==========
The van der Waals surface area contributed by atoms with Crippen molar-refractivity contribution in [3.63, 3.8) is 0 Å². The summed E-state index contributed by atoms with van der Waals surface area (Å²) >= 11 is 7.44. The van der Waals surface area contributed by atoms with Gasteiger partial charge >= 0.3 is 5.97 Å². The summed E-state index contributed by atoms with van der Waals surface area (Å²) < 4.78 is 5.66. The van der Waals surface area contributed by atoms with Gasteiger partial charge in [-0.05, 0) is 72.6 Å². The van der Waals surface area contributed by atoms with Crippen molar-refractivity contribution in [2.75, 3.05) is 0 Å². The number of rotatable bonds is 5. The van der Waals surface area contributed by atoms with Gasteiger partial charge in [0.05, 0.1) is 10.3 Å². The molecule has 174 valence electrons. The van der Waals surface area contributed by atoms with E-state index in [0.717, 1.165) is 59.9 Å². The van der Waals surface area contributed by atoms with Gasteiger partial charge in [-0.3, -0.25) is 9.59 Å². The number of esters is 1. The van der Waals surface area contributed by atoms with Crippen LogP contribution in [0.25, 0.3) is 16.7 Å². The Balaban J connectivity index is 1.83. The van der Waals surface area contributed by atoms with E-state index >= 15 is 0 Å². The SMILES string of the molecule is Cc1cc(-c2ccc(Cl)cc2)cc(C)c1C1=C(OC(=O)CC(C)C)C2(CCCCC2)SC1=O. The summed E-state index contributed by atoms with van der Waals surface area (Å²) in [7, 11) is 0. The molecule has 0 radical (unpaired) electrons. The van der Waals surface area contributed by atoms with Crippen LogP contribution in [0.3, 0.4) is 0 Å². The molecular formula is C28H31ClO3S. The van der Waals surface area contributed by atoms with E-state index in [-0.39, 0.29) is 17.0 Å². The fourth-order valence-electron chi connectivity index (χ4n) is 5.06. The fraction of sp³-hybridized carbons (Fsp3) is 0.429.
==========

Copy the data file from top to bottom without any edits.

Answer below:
The van der Waals surface area contributed by atoms with Crippen molar-refractivity contribution in [3.63, 3.8) is 0 Å². The summed E-state index contributed by atoms with van der Waals surface area (Å²) >= 11 is 7.44. The van der Waals surface area contributed by atoms with Gasteiger partial charge >= 0.3 is 5.97 Å². The summed E-state index contributed by atoms with van der Waals surface area (Å²) < 4.78 is 5.66. The van der Waals surface area contributed by atoms with Gasteiger partial charge in [-0.05, 0) is 72.6 Å². The van der Waals surface area contributed by atoms with Crippen molar-refractivity contribution in [2.75, 3.05) is 0 Å². The number of rotatable bonds is 5. The van der Waals surface area contributed by atoms with Gasteiger partial charge in [0.05, 0.1) is 10.3 Å². The molecule has 174 valence electrons. The van der Waals surface area contributed by atoms with E-state index in [0.717, 1.165) is 59.9 Å². The van der Waals surface area contributed by atoms with Gasteiger partial charge in [-0.3, -0.25) is 9.59 Å². The number of esters is 1. The van der Waals surface area contributed by atoms with Crippen LogP contribution in [0.25, 0.3) is 16.7 Å². The Balaban J connectivity index is 1.83. The van der Waals surface area contributed by atoms with E-state index >= 15 is 0 Å². The SMILES string of the molecule is Cc1cc(-c2ccc(Cl)cc2)cc(C)c1C1=C(OC(=O)CC(C)C)C2(CCCCC2)SC1=O. The summed E-state index contributed by atoms with van der Waals surface area (Å²) in [7, 11) is 0. The molecule has 0 radical (unpaired) electrons. The van der Waals surface area contributed by atoms with Crippen LogP contribution in [0.3, 0.4) is 0 Å². The molecular formula is C28H31ClO3S. The van der Waals surface area contributed by atoms with E-state index in [-0.39, 0.29) is 17.0 Å². The fourth-order valence-electron chi connectivity index (χ4n) is 5.06. The fraction of sp³-hybridized carbons (Fsp3) is 0.429.